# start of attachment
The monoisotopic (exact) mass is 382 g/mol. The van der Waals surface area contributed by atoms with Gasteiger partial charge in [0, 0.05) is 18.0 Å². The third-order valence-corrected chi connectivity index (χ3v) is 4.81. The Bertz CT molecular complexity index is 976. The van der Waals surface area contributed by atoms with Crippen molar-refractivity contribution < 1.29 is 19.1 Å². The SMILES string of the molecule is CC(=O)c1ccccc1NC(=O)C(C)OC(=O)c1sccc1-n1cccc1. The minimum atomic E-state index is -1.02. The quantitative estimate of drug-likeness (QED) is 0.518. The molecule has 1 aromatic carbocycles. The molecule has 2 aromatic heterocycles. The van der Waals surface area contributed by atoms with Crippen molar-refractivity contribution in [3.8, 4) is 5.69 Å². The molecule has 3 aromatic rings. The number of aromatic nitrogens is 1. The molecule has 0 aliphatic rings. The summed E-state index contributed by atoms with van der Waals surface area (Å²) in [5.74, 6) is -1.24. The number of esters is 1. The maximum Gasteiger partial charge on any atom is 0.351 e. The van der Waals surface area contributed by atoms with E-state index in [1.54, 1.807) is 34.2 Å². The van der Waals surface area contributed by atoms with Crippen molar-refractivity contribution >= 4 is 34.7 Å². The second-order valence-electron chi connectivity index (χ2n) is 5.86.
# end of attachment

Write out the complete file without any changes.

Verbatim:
The monoisotopic (exact) mass is 382 g/mol. The van der Waals surface area contributed by atoms with Gasteiger partial charge in [0, 0.05) is 18.0 Å². The third-order valence-corrected chi connectivity index (χ3v) is 4.81. The Bertz CT molecular complexity index is 976. The van der Waals surface area contributed by atoms with Crippen molar-refractivity contribution < 1.29 is 19.1 Å². The SMILES string of the molecule is CC(=O)c1ccccc1NC(=O)C(C)OC(=O)c1sccc1-n1cccc1. The minimum atomic E-state index is -1.02. The quantitative estimate of drug-likeness (QED) is 0.518. The molecule has 1 aromatic carbocycles. The molecule has 2 aromatic heterocycles. The van der Waals surface area contributed by atoms with Crippen molar-refractivity contribution in [3.8, 4) is 5.69 Å². The molecule has 3 aromatic rings. The number of aromatic nitrogens is 1. The molecule has 0 aliphatic rings. The summed E-state index contributed by atoms with van der Waals surface area (Å²) in [5.74, 6) is -1.24. The number of esters is 1. The maximum Gasteiger partial charge on any atom is 0.351 e. The van der Waals surface area contributed by atoms with E-state index in [1.54, 1.807) is 34.2 Å². The van der Waals surface area contributed by atoms with Crippen molar-refractivity contribution >= 4 is 34.7 Å². The second-order valence-electron chi connectivity index (χ2n) is 5.86.